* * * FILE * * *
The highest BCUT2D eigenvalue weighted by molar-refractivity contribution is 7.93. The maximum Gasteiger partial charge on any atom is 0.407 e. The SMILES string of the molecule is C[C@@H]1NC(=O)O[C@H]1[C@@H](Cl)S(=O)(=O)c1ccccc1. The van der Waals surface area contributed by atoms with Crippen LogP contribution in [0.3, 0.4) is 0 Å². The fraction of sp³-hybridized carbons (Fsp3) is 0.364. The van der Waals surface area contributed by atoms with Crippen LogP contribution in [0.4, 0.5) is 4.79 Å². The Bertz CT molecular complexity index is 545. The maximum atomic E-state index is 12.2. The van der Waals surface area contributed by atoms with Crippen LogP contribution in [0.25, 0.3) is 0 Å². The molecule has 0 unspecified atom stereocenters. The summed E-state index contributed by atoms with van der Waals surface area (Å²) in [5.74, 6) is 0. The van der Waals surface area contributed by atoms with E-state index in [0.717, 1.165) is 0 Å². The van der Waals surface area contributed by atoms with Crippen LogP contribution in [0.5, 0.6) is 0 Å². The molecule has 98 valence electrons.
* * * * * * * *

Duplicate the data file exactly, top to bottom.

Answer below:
The highest BCUT2D eigenvalue weighted by molar-refractivity contribution is 7.93. The maximum Gasteiger partial charge on any atom is 0.407 e. The SMILES string of the molecule is C[C@@H]1NC(=O)O[C@H]1[C@@H](Cl)S(=O)(=O)c1ccccc1. The van der Waals surface area contributed by atoms with Crippen LogP contribution in [0.3, 0.4) is 0 Å². The fraction of sp³-hybridized carbons (Fsp3) is 0.364. The van der Waals surface area contributed by atoms with Crippen LogP contribution in [0.4, 0.5) is 4.79 Å². The Bertz CT molecular complexity index is 545. The maximum atomic E-state index is 12.2. The van der Waals surface area contributed by atoms with Crippen LogP contribution in [0.25, 0.3) is 0 Å². The molecule has 0 unspecified atom stereocenters. The summed E-state index contributed by atoms with van der Waals surface area (Å²) in [5.74, 6) is 0. The van der Waals surface area contributed by atoms with E-state index in [0.717, 1.165) is 0 Å². The van der Waals surface area contributed by atoms with Crippen LogP contribution in [0.5, 0.6) is 0 Å². The molecule has 98 valence electrons.